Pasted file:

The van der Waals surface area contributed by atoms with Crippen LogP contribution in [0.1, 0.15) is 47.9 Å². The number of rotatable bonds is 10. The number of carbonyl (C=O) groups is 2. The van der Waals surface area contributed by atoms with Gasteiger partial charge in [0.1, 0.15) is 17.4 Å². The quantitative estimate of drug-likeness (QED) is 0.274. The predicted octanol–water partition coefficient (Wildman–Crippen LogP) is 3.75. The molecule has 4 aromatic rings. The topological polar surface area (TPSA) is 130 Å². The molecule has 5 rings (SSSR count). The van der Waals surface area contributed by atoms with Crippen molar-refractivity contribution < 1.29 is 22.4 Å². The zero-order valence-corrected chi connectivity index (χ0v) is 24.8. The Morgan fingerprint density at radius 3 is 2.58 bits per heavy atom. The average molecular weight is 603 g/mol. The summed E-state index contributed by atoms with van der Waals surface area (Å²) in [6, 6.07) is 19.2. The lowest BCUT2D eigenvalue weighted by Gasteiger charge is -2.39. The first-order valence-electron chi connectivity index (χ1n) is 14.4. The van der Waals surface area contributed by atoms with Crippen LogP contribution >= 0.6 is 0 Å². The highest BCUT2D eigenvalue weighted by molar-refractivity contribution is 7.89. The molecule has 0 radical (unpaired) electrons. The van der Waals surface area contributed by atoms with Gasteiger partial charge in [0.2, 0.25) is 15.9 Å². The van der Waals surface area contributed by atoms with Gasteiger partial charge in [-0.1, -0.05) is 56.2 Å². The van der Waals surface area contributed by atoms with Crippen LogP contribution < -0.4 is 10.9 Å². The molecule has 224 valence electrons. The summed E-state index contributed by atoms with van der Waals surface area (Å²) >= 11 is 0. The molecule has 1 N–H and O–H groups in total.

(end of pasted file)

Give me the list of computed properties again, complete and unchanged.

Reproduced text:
The van der Waals surface area contributed by atoms with Crippen LogP contribution in [0.1, 0.15) is 47.9 Å². The number of rotatable bonds is 10. The number of carbonyl (C=O) groups is 2. The van der Waals surface area contributed by atoms with Gasteiger partial charge in [0.1, 0.15) is 17.4 Å². The quantitative estimate of drug-likeness (QED) is 0.274. The predicted octanol–water partition coefficient (Wildman–Crippen LogP) is 3.75. The molecule has 4 aromatic rings. The topological polar surface area (TPSA) is 130 Å². The molecule has 5 rings (SSSR count). The van der Waals surface area contributed by atoms with Crippen molar-refractivity contribution < 1.29 is 22.4 Å². The zero-order valence-corrected chi connectivity index (χ0v) is 24.8. The Morgan fingerprint density at radius 3 is 2.58 bits per heavy atom. The average molecular weight is 603 g/mol. The summed E-state index contributed by atoms with van der Waals surface area (Å²) in [6, 6.07) is 19.2. The lowest BCUT2D eigenvalue weighted by Gasteiger charge is -2.39. The first-order valence-electron chi connectivity index (χ1n) is 14.4. The van der Waals surface area contributed by atoms with Crippen LogP contribution >= 0.6 is 0 Å². The highest BCUT2D eigenvalue weighted by molar-refractivity contribution is 7.89. The molecule has 0 radical (unpaired) electrons. The van der Waals surface area contributed by atoms with Gasteiger partial charge in [0.2, 0.25) is 15.9 Å². The van der Waals surface area contributed by atoms with Gasteiger partial charge in [-0.1, -0.05) is 56.2 Å². The van der Waals surface area contributed by atoms with Crippen LogP contribution < -0.4 is 10.9 Å². The molecule has 224 valence electrons. The summed E-state index contributed by atoms with van der Waals surface area (Å²) >= 11 is 0. The molecule has 1 N–H and O–H groups in total.